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Here is a little thought experiment. What comes to mind first when you hear the word business? This morning's financial headlines? Your bank balance? If your daily work is in business, you may think of experiences and relationships that define much of your life.
Now consider another word: faith. What images emerge? It is likely your mind turned in another direction, toward God, prayer, family, and church.
This simple exercise says much about the issues explored in this book. During the seminars I have conducted in churches since 1992, I have found it useful to divide people into two groups: one generates a top-of-mind list of words and phrases associated with business, while another, meeting separately, jots down concepts associated with faith. Neither group knows what the other is doing, but the lesson becomes clear when everyone reconvenes to post their work on large sheets of paper at the front of the room. Seldom does even one word or phrase appear on both groups' lists, though the items may number several dozen. Indeed, many of the concepts deemed most central to faith (e.g., God, love, prayer, forgiveness) are never associated with business, underscoring just how far apart these worlds seem to be. (See Figure 1.1 for typical examples.)
Is this just a matter of semantics, or is something more at stake? What do these word associations say about the values and assumed purposes of each context? In the parlance of business, words like love and humility may seem of little value when speaking of maximizing profits or beating the competition.
In his book A Better Way to Think about Business, the late business philosopher Robert Solomon, a student of business jargon, speaks of having been struck by the imagery that peppers many presentations and advertisements. "Again and again we hear business described as a jungle, a fight for survival, a dog-eat-dog world, a game defined by its so-called winners and losers." This is how many of my business students see it, but Solomon rightly contends that if such language actually reflected the way most people experience business, society would have every reason to question its legitimacy.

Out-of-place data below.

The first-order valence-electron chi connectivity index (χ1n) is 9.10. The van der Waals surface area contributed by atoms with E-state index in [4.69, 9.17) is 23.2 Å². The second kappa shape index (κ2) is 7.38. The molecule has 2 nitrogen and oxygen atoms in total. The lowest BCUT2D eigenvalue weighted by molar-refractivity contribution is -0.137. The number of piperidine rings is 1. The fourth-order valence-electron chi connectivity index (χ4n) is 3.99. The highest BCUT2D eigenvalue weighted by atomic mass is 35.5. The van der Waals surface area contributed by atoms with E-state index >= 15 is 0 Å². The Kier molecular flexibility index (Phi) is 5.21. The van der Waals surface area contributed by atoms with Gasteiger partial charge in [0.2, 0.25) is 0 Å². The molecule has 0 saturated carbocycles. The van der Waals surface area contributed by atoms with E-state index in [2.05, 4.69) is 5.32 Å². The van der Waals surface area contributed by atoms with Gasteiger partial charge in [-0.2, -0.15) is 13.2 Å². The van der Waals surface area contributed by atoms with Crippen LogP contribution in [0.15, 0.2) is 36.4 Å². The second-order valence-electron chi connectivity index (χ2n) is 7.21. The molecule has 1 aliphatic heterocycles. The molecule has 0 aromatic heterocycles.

Fortunately, business life is not always so hard-edged, even if it is often portrayed this way. As Solomon points out, "We hear too little about the virtues of business life, about the ways in which business and personal integrity support and reinforce one another, perhaps because it makes for such boring and uneventful stories—just modest success and good feelings, camaraderie, mutual pride, and enjoyment."
Yet language does matter, for it not only describes reality—it shapes it. Several years ago, I was with the management team of a large public company as they discussed cost-cutting measures in the face of mounting losses. For several hours, the firm's financial executives presented their plans in a detached and clinical manner, showing that closing a number of operating locations would reduce "head count" and yield much-needed savings. As they finished, Bob, the company's chairman and CEO, drew his chair closer to the conference table, leaned forward, and said firmly, "I know we have no choice but to proceed with these layoffs. But in deciding how to go about it, let's remember that we love these people." An awkward silence fell over the room, as if an unexpected guest had intruded on a family discussion. Love? I could not recall ever hearing the word in a corporate meeting, and I suspected I was not alone.